The headless sculpture, in the British Museum, of the river god Ilissos from the Parthenon frieze
 
BBC News, Entertainment & Arts reports today on the British Museum’s loan to Russia of the headless sculpture of the river god Ilissos from the Parthenon frieze –
 
The British Museum has loaned one of the Elgin Marbles for the first time. A headless depiction of the river god Ilissos has been sent to Russia to go on display in St Petersburg’s State Hermitage Museum until mid-January. It is one of a number of relics acquired by Lord Elgin in Athens in the early 19th Century, now known collectively as the Elgin Marbles.
 
Ownership of the artefacts, once part of the 2,500-year-old Parthenon temple, is disputed by Greece. It maintains that Lord Elgin removed them illegally while the country was under Turkish occupation as part of the Ottoman Empire. The items have remained in the British Museum ever since.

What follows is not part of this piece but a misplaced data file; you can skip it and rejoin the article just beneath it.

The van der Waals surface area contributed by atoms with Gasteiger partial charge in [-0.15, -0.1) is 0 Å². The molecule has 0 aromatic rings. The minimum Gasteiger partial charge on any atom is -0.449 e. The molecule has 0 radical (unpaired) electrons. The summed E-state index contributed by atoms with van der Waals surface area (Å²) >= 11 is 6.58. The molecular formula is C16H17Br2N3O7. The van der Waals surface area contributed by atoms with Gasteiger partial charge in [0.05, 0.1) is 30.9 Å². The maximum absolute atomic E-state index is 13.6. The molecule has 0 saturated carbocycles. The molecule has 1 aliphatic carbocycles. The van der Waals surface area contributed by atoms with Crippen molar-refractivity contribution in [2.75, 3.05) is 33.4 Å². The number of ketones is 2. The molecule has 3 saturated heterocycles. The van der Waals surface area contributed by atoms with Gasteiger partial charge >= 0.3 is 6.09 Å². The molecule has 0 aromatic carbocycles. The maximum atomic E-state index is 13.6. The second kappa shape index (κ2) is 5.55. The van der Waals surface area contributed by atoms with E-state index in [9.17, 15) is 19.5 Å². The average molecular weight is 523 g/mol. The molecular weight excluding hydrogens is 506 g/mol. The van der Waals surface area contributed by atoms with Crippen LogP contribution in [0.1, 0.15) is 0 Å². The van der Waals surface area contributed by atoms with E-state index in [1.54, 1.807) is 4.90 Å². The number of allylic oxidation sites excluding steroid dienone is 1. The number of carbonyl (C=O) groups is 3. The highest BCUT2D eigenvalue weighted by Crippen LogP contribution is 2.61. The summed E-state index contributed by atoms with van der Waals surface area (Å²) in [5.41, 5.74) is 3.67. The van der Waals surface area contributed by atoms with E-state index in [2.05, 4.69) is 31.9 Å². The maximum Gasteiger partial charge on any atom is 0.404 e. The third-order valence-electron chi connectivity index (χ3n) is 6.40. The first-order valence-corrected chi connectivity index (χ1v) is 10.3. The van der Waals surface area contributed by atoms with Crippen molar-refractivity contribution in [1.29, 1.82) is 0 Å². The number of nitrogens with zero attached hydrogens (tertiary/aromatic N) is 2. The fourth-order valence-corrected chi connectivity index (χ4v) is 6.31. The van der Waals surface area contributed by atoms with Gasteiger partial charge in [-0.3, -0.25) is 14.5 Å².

The museum’s director, Neil MacGregor, said: “The British Museum is a museum of the world, for the world and nothing demonstrates this more than the loan of a Parthenon sculpture to the State Hermitage Museum in St Petersburg to celebrate its 250th anniversary.”
 
“The greatest things in the world should be… shared and enjoyed by as many people in as many countries as possible”
 
Neil MacGregor
Director, British Museum.
 
More here. See also our earlier features on the sculptures by typing Elgin Marbles into the search box above.